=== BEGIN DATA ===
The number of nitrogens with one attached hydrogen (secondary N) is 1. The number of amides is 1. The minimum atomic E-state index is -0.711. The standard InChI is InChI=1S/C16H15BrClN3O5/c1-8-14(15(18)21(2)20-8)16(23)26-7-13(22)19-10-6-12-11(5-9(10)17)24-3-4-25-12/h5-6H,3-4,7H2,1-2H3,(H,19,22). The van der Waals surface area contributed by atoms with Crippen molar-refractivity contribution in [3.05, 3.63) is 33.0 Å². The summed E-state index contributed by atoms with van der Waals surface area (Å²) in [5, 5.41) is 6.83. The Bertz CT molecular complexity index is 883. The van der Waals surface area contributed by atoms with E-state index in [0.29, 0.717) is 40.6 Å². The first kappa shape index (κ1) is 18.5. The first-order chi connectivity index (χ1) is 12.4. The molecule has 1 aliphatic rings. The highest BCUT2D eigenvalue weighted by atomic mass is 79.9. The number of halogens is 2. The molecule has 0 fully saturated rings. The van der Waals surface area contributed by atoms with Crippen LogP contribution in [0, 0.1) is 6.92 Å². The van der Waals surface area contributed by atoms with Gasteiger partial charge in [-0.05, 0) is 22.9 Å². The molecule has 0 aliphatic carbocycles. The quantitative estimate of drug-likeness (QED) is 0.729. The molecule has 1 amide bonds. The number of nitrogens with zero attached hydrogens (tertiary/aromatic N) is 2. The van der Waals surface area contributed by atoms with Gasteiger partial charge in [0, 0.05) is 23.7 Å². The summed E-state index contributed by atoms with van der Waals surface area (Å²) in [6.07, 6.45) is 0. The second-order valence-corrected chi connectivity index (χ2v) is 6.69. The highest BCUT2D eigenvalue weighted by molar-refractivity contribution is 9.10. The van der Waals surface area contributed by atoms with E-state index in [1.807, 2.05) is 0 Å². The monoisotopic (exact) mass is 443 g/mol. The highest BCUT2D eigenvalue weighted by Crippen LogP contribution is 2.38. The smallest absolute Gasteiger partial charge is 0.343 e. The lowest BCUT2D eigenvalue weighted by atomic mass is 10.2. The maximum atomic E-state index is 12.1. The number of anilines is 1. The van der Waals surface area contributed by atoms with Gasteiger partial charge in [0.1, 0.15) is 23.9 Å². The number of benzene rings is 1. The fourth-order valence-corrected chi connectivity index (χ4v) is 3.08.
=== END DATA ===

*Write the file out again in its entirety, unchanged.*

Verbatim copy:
The number of nitrogens with one attached hydrogen (secondary N) is 1. The number of amides is 1. The minimum atomic E-state index is -0.711. The standard InChI is InChI=1S/C16H15BrClN3O5/c1-8-14(15(18)21(2)20-8)16(23)26-7-13(22)19-10-6-12-11(5-9(10)17)24-3-4-25-12/h5-6H,3-4,7H2,1-2H3,(H,19,22). The van der Waals surface area contributed by atoms with Crippen molar-refractivity contribution in [3.05, 3.63) is 33.0 Å². The summed E-state index contributed by atoms with van der Waals surface area (Å²) in [5, 5.41) is 6.83. The Bertz CT molecular complexity index is 883. The van der Waals surface area contributed by atoms with E-state index in [0.29, 0.717) is 40.6 Å². The first kappa shape index (κ1) is 18.5. The first-order chi connectivity index (χ1) is 12.4. The molecule has 1 aliphatic rings. The highest BCUT2D eigenvalue weighted by atomic mass is 79.9. The number of halogens is 2. The molecule has 0 fully saturated rings. The van der Waals surface area contributed by atoms with Crippen LogP contribution in [0, 0.1) is 6.92 Å². The van der Waals surface area contributed by atoms with Gasteiger partial charge in [-0.05, 0) is 22.9 Å². The molecule has 0 aliphatic carbocycles. The quantitative estimate of drug-likeness (QED) is 0.729. The molecule has 1 amide bonds. The number of nitrogens with zero attached hydrogens (tertiary/aromatic N) is 2. The van der Waals surface area contributed by atoms with Gasteiger partial charge in [0, 0.05) is 23.7 Å². The summed E-state index contributed by atoms with van der Waals surface area (Å²) in [6.07, 6.45) is 0. The second-order valence-corrected chi connectivity index (χ2v) is 6.69. The highest BCUT2D eigenvalue weighted by molar-refractivity contribution is 9.10. The van der Waals surface area contributed by atoms with E-state index in [1.807, 2.05) is 0 Å². The monoisotopic (exact) mass is 443 g/mol. The highest BCUT2D eigenvalue weighted by Crippen LogP contribution is 2.38. The smallest absolute Gasteiger partial charge is 0.343 e. The lowest BCUT2D eigenvalue weighted by atomic mass is 10.2. The maximum atomic E-state index is 12.1. The number of anilines is 1. The van der Waals surface area contributed by atoms with Gasteiger partial charge in [0.1, 0.15) is 23.9 Å². The number of benzene rings is 1. The fourth-order valence-corrected chi connectivity index (χ4v) is 3.08.